The Court of Appeals declined to issue the writ of mandamus. 576 F.2d 511 (CA3 1978). It concluded that the indictment in this case was indistinguishable from that in United States v. Brewster, supra, where an indictment was held not to violate the Speech or Debate Clause even though it contained references to legislative acts. The Court of Appeals rejected Helstoski's argument that the indictment was invalid because the grand jury had heard evidence of legisla- tive acts, which he argued was in violation of the Speech or Debate Clause. The court declined to go behind the indictment, holding that it was valid on its face.

In seeking reversal here of the Court of Appeals holding, Helstoski argues that the extraordinary remedy of mandamus is appropriate in this case to protect the constitutional command of separation of powers. He contends that the Speech or Debate Clause assigns exclusive jurisdiction over all legislative acts to Congress. The indictment itself, he urges, is a violation of that Clause because it represents an impermissible assertion of jurisdiction over the legislative function by the grand jury and the federal courts. He challenges the validity of the indictment on two grounds. First, the indictment itself refers to legislative acts. Any attempt at restricting the proof at trial, as approved by the Court of Appeals, will amount to an amendment of the indictment, thereby violating a Fifth Amendment right to be tried only on an indictment in precisely the form issued by a grand jury. Second, he contends the Speech or Debate Clause was violated when the grand jury was allowed to consider evidence of his legislative acts notwithstanding that such evidence and testimony was presented by him.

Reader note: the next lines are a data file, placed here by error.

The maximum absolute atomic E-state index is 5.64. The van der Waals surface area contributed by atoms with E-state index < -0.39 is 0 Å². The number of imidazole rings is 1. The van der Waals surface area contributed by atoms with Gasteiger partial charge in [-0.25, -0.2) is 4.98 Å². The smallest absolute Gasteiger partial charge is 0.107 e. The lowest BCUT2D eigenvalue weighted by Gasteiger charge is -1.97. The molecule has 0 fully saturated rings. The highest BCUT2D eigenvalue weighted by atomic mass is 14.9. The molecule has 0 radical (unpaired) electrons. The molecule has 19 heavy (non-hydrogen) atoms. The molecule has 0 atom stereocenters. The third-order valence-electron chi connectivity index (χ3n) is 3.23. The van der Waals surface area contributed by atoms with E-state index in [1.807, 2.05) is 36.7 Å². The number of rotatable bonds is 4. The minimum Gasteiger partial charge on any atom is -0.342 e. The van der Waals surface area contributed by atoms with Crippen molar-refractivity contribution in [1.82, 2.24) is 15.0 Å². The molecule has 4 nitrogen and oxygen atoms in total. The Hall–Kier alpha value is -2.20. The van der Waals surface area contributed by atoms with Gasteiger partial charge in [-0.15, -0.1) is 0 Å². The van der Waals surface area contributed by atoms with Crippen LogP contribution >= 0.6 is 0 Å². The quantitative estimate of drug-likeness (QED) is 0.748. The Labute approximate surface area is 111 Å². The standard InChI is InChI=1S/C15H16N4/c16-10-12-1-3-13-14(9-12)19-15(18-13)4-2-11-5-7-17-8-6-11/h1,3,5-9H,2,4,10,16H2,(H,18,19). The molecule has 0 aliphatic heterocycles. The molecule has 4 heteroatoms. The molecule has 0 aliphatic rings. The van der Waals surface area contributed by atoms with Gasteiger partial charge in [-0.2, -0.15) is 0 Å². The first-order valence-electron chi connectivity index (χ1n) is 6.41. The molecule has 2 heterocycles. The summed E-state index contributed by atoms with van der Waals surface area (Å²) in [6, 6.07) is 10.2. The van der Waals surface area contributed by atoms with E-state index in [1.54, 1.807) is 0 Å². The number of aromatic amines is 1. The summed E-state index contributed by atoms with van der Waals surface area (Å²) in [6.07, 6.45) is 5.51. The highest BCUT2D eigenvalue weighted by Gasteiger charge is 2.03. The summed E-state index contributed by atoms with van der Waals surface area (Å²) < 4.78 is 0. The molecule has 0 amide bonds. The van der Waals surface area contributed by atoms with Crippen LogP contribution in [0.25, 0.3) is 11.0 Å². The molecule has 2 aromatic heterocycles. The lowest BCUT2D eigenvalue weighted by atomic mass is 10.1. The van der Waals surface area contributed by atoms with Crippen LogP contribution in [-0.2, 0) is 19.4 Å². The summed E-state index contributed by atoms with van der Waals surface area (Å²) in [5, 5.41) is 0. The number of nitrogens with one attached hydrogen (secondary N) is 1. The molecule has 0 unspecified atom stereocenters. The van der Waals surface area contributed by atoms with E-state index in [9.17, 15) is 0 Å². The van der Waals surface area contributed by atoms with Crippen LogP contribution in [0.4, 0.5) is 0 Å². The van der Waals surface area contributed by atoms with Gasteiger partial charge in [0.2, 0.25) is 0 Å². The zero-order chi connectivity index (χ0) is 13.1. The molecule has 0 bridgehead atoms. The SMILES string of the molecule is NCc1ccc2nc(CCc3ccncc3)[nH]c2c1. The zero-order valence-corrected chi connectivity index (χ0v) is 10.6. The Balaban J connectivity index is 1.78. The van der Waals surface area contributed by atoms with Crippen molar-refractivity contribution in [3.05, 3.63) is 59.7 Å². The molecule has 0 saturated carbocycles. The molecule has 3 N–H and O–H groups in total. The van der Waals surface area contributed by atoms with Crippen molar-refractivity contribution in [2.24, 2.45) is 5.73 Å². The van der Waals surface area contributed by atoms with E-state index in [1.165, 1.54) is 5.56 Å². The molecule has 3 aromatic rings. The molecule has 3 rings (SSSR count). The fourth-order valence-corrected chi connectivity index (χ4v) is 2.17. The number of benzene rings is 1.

II